HB 1273: Concerning the Health Care Opportunity and Patient Empowerment Act
House Bill 11-1273
Testimony to the Senate Local Government Committee
Bob Semro, policy analyst
May 10, 2011
My name is Robert Semro, and I am a policy analyst with the Bell Policy Center. The Bell is a non-partisan, non-profit organization dedicated to expanding opportunity for the people of Colorado.
The Bell Policy Center opposes House Bill 11-1273. This legislation is simply one component of a larger national strategy whose primary and express purpose is to create a legislative and legal basis for opting out of the Patient Protection and Affordable Care Act.
We believe that Colorado voters have already indicated an unwillingness to opt out of federal health care reform. Amendment 63 in November 2010 offered a close approximation to a referendum regarding the state's participation in the national health care reform law. The proposed amendment would have stopped federal intervention with respect to health care choices and would have overruled any law, state or federal, that required "individuals to buy insurance, join a health-care exchange or accept government-subsidized care." Colorado voters, unlike those voting on similar amendments in Arizona, Oklahoma and Missouri, defeated the amendment 53-47 percent, with a difference of more than 104,000 votes.
In addition, Colorado has already produced a blueprint for health care reform in Colorado. In 2008, two years before passage of the Patient Protection and Affordable Care Act, the non-partisan Colorado Blue Ribbon Commission on Health Care Reform produced recommendations that shared similar policy goals and mirrored many of the major provisions of the current national health care reform law.
Should compact legislation pass in the Colorado General Assembly, be approved by both houses of Congress, and then successfully weather inevitable legal challenges, Colorado would no longer receive benefits resulting from the national health care reform law. In terms of policy and outcomes, an interstate compact would not represent a meaningful or practical alternative to that law, other than offering a vague promise that individual states will somehow find a way to address their health care problems. House Bill 1273 and the health care compact it would help to create provides us with no tangible, detailed alternative to the Affordable Care Act and would not reduce the number of uninsured in Colorado, reduce uncompensated care and cost-shifting, improve health care outcomes, better manage premium and health care costs, or replicate any of the potential benefits of the national law.
Furthermore, if the proposed interstate compact strategy were to reach its logical conclusion, health care in the United States would be composed of 50 separate, divergent and potentially ever-changing systems that would create a range of issues and problems we cannot even contemplate today.
More than 200 compacts have been implemented since the ratification of the U.S. Constitution in 1788. In general, compacts have been used to manage waterways between states and to establish multi-state agencies to deal with issues ranging from environmental protection and waste disposal to cross-border adoption. However, until now, compacts have not been created for the purpose of allowing states to exempt themselves from federal law.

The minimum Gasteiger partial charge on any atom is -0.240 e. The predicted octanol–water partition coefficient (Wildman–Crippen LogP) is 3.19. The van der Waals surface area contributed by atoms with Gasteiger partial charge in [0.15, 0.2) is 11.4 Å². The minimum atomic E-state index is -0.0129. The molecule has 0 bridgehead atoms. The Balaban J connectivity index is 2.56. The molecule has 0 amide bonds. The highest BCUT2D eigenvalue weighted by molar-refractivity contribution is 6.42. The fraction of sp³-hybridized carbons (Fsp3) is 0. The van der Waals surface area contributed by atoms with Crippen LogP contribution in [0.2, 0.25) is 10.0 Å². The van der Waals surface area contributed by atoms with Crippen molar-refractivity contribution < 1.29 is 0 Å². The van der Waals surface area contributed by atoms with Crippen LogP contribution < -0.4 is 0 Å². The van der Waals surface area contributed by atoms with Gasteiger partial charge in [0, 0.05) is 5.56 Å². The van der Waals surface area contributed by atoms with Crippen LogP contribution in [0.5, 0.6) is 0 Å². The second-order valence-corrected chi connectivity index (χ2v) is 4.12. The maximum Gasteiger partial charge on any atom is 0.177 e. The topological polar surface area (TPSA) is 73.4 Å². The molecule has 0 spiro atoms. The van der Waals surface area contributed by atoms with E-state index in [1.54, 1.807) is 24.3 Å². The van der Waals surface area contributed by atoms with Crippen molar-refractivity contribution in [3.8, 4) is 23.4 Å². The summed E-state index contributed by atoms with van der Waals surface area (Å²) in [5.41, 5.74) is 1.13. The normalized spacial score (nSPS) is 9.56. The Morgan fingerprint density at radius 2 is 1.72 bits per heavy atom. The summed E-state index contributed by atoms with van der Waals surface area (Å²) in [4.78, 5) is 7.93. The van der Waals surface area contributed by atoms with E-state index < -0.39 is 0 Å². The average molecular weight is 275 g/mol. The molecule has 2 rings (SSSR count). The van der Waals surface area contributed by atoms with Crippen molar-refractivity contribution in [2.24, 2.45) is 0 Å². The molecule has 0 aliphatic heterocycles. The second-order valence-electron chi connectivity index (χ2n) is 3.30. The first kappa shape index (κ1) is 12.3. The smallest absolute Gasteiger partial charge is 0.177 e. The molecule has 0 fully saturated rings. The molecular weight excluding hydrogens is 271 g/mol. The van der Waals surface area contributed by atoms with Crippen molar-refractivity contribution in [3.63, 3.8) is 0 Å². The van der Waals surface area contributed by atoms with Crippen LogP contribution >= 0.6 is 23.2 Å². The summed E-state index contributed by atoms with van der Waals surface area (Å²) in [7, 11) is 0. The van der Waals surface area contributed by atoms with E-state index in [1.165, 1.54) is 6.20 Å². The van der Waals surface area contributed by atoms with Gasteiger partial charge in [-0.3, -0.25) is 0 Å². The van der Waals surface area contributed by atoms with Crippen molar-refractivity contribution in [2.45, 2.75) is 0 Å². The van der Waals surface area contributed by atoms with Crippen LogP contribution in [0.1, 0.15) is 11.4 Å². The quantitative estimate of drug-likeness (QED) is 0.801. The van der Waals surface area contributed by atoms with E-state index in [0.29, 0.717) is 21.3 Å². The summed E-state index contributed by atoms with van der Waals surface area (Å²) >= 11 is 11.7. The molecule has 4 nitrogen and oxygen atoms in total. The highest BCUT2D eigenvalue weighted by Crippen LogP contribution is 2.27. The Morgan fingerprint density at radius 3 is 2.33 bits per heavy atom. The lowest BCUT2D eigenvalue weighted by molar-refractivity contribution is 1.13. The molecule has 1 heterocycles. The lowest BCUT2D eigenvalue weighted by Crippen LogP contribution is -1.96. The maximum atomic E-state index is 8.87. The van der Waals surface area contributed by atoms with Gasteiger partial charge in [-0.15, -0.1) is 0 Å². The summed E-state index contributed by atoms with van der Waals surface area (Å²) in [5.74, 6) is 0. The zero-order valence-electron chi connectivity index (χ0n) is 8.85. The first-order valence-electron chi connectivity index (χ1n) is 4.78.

In the 223 years that the "Compact Clause" has been in effect, very few compacts have been created to address issues related to health care. Most of these compacts are narrow in scope and do not address the management of a state health care system. Compacts have also been rejected as tools for managing the individual health insurance market between states. The Washington State insurance commissioner, in his 2008 "Feasibility Study on Use of an Interstate Compact to Provide Individual Health Insurance," concluded: "Until best practices are identified and agreed upon, using a multi-state compact to provide individual health insurance is not a viable solution to make individual health insurance more affordable or reduce the number of people who are uninsured."
The Bell Policy Center believes that House Bill 1273 is merely one component of a larger and misdirected national strategy that offers no practical alternative to national reforms and promises little in terms of real benefit for Coloradans. We urge you to oppose this bill, and thank you for the opportunity to share this testimony with you today.
1) The Wall Street Journal, Another Health-Care Obstacle Awaits in States, Jan. 20, 2010.
2) The Colorado Trust, Issue Brief, Comparison of Provisions from Colorado's Blue Ribbon Commission for Health Care Reform and Federal Health Care Reform, October 2010.
3) Adam Winkler, professor of law, University of California at Los Angeles, Republicans' Latest Effort to Circumvent the Constitution: Interstate Compacts.
4) Examples include the Interstate Compact on Adoption and Medical Assistance, the Northern New England Medical Needs Compact, the Interstate Compact on Mental Health, the New England Compact on Radiological Health Protection.
5) Washington State Office of the Insurance Commissioner, Feasibility Study on Use of an Interstate Compact to Provide Individual Health Insurance, Dec. 1, 2008.